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« Reply #23 on: November 08, 2017, 06:07:13 AM »

Perhaps only somewhat vaguely connected, but this is from a Facebook post by Nassim Taleb, whose book "Skin in the game" is coming out early next year. In short, social justice consists of making sure everyone accepts their own risks instead of transferring it to others:


The Random House Flap copy. My idea is that a single rule can do more for social justice (and without side effect) than tons of communist regulation. {Random House wrote this, not me}
----
(...), a bold new work that challenges many of our long-held beliefs about risk and reward, politics and religion, finance and personal responsibility.
“Skin in the game means that you do not pay attention to what people say, only to what they do, and how much of their neck they are putting on the line.”
In his most provocative and practical book yet, [...] redefines what it means to understand the world, succeed in a profession, contribute to a fair and just society, detect nonsense, and influence others. Citing examples ranging from Hammurabi to Seneca, Antaeus the Giant to Donald Trump, Nassim Nicholas Taleb shows how the willingness to accept one's own risks is an essential attribute of heroes, saints, and flourishing people in all walks of life.
As always both accessible and iconoclastic, Taleb challenges long-held beliefs about the values of those who spearhead military interventions, make financial investments, and propagate religious faiths. Among his insights:
• For social justice, focus on symmetry and risk sharing. You cannot make profits and transfer the risks to others, as bankers and large corporations do. You cannot get rich without owning your own risk and paying for your own losses. Forcing skin in the game corrects this asymmetry better than thousands of laws and regulations.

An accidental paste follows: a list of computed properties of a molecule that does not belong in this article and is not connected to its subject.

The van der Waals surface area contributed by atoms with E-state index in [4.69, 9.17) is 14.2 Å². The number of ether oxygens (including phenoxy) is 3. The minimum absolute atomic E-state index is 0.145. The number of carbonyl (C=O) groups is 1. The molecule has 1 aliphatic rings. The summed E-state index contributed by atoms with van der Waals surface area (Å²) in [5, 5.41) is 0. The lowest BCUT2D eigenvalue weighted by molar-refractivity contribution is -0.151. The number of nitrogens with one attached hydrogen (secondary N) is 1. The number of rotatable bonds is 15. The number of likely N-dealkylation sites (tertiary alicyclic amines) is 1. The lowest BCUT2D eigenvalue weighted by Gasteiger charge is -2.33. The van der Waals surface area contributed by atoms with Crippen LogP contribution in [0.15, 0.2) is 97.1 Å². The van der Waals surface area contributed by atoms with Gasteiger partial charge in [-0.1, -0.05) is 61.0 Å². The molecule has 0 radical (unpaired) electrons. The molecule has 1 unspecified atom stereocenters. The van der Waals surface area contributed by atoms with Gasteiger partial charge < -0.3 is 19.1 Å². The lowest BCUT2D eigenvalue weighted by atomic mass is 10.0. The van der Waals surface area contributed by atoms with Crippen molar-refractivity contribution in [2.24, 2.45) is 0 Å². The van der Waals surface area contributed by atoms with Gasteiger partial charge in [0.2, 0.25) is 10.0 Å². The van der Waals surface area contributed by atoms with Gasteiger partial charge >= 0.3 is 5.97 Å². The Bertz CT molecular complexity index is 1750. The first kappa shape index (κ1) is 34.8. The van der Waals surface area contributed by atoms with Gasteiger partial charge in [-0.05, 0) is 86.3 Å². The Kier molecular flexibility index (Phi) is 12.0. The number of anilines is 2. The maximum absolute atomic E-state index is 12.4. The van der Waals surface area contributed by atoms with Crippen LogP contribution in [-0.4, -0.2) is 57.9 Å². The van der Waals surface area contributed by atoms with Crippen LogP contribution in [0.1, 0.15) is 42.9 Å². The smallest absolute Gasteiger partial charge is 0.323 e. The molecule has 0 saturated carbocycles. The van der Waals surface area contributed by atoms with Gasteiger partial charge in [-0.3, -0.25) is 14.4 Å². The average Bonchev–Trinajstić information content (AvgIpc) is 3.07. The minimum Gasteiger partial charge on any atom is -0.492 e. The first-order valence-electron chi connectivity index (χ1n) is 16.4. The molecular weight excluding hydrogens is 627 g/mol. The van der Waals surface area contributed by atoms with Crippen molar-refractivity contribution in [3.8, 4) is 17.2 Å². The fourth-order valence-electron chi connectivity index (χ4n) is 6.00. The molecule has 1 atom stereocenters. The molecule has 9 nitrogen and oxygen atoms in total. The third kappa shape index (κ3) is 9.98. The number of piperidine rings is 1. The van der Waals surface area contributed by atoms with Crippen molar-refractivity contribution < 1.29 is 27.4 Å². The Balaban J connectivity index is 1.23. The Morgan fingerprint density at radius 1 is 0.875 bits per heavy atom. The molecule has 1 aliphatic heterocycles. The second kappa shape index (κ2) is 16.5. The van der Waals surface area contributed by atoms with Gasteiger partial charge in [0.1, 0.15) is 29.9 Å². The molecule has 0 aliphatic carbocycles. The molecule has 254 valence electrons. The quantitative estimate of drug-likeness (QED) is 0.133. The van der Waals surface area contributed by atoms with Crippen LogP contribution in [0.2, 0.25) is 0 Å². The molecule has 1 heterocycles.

• Ethical rules aren’t universal. You’re part of a group larger than you, but it’s still smaller than humanity in general.
• Minorities, not majorities, run the world. The world is not run by consensus but by stubborn minorities asymmetrically imposing their tastes and ethics on others.
• You can be an intellectual yet still be an idiot. “Educated philistines” have been wrong on everything from Stalinism to Iraq to low carb diets.
• Beware of complicated solutions (that someone was paid to find). A simple barbell can build muscle better than expensive new machines.
• True religion is commitment, not just faith. How much you believe is only manifested by what you’re willing to sacrifice for it.
The phrase “skin in the game” is one we have often heard, but have rarely stopped to truly dissect. It is the backbone of risk management, but it’s also an astonishingly complex worldview that, as Taleb shows in this book, applies to literally all aspects of our lives. As Taleb says, “The symmetry of Skin in the game is a simple rule that’s necessary for fairness and justice and the ultimate BS-buster,” and “Never trust anyone who doesn’t have skin in the game. Without it, fools and crooks will benefit, and their mistakes will never come back to haunt them.”